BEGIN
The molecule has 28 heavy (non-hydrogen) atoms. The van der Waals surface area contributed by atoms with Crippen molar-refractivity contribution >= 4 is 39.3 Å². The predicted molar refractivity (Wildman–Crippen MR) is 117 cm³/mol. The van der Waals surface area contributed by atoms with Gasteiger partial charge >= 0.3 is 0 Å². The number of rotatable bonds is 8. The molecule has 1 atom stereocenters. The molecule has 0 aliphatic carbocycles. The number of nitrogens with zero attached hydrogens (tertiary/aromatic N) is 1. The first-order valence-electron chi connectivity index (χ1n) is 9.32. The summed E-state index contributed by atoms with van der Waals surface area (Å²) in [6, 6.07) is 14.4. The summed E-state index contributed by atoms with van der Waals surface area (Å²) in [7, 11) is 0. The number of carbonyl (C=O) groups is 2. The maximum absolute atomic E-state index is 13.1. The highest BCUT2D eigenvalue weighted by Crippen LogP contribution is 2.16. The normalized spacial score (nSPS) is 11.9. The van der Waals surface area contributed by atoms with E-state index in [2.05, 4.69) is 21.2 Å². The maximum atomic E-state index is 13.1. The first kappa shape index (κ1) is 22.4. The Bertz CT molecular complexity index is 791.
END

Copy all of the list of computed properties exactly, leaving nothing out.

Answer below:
The molecule has 28 heavy (non-hydrogen) atoms. The van der Waals surface area contributed by atoms with Crippen molar-refractivity contribution >= 4 is 39.3 Å². The predicted molar refractivity (Wildman–Crippen MR) is 117 cm³/mol. The van der Waals surface area contributed by atoms with Gasteiger partial charge >= 0.3 is 0 Å². The number of rotatable bonds is 8. The molecule has 1 atom stereocenters. The molecule has 0 aliphatic carbocycles. The number of nitrogens with zero attached hydrogens (tertiary/aromatic N) is 1. The first-order valence-electron chi connectivity index (χ1n) is 9.32. The summed E-state index contributed by atoms with van der Waals surface area (Å²) in [6, 6.07) is 14.4. The summed E-state index contributed by atoms with van der Waals surface area (Å²) in [7, 11) is 0. The number of carbonyl (C=O) groups is 2. The maximum absolute atomic E-state index is 13.1. The highest BCUT2D eigenvalue weighted by Crippen LogP contribution is 2.16. The normalized spacial score (nSPS) is 11.9. The van der Waals surface area contributed by atoms with E-state index in [2.05, 4.69) is 21.2 Å². The maximum atomic E-state index is 13.1. The first kappa shape index (κ1) is 22.4. The Bertz CT molecular complexity index is 791.